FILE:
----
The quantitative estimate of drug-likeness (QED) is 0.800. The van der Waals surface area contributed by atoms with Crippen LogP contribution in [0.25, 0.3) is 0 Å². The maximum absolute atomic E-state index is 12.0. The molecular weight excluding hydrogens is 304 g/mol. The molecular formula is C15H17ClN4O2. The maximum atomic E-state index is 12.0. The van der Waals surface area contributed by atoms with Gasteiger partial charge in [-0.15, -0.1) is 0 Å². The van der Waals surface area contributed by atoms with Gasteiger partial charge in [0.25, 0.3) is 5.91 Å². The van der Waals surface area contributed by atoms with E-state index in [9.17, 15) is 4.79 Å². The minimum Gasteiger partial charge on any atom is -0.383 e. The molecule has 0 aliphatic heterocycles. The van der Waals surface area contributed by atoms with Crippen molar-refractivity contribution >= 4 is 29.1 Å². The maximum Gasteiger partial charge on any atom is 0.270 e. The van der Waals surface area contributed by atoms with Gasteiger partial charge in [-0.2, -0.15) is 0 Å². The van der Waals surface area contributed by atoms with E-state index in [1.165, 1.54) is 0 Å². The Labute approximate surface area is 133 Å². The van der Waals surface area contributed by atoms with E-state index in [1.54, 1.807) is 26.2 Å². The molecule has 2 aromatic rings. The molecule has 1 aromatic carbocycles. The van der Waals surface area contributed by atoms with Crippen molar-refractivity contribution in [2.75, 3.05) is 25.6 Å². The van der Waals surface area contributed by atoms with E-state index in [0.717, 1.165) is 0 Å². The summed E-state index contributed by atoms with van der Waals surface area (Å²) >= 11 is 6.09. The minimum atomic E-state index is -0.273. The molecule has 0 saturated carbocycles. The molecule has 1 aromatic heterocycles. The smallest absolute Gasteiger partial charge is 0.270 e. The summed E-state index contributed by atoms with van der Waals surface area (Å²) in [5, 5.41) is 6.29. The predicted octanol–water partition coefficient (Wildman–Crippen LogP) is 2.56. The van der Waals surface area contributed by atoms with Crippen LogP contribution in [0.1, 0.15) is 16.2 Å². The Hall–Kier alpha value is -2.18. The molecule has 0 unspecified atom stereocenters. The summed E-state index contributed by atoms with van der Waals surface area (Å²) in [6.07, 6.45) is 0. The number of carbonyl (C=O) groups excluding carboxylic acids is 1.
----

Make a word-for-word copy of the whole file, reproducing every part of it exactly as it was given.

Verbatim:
The quantitative estimate of drug-likeness (QED) is 0.800. The van der Waals surface area contributed by atoms with Crippen LogP contribution in [0.25, 0.3) is 0 Å². The maximum absolute atomic E-state index is 12.0. The molecular weight excluding hydrogens is 304 g/mol. The molecular formula is C15H17ClN4O2. The maximum atomic E-state index is 12.0. The van der Waals surface area contributed by atoms with Gasteiger partial charge in [-0.15, -0.1) is 0 Å². The van der Waals surface area contributed by atoms with Gasteiger partial charge in [0.25, 0.3) is 5.91 Å². The van der Waals surface area contributed by atoms with E-state index in [9.17, 15) is 4.79 Å². The minimum Gasteiger partial charge on any atom is -0.383 e. The molecule has 0 aliphatic heterocycles. The van der Waals surface area contributed by atoms with Crippen molar-refractivity contribution >= 4 is 29.1 Å². The maximum Gasteiger partial charge on any atom is 0.270 e. The van der Waals surface area contributed by atoms with Gasteiger partial charge in [-0.2, -0.15) is 0 Å². The van der Waals surface area contributed by atoms with E-state index in [1.165, 1.54) is 0 Å². The Labute approximate surface area is 133 Å². The van der Waals surface area contributed by atoms with E-state index in [1.54, 1.807) is 26.2 Å². The molecule has 2 aromatic rings. The molecule has 1 aromatic carbocycles. The van der Waals surface area contributed by atoms with Crippen molar-refractivity contribution in [2.75, 3.05) is 25.6 Å². The van der Waals surface area contributed by atoms with E-state index in [0.717, 1.165) is 0 Å². The summed E-state index contributed by atoms with van der Waals surface area (Å²) >= 11 is 6.09. The minimum atomic E-state index is -0.273. The molecule has 0 saturated carbocycles. The molecule has 1 aromatic heterocycles. The smallest absolute Gasteiger partial charge is 0.270 e. The summed E-state index contributed by atoms with van der Waals surface area (Å²) in [5, 5.41) is 6.29. The predicted octanol–water partition coefficient (Wildman–Crippen LogP) is 2.56. The van der Waals surface area contributed by atoms with Crippen LogP contribution in [0.1, 0.15) is 16.2 Å². The Hall–Kier alpha value is -2.18. The molecule has 0 unspecified atom stereocenters. The summed E-state index contributed by atoms with van der Waals surface area (Å²) in [6.07, 6.45) is 0. The number of carbonyl (C=O) groups excluding carboxylic acids is 1.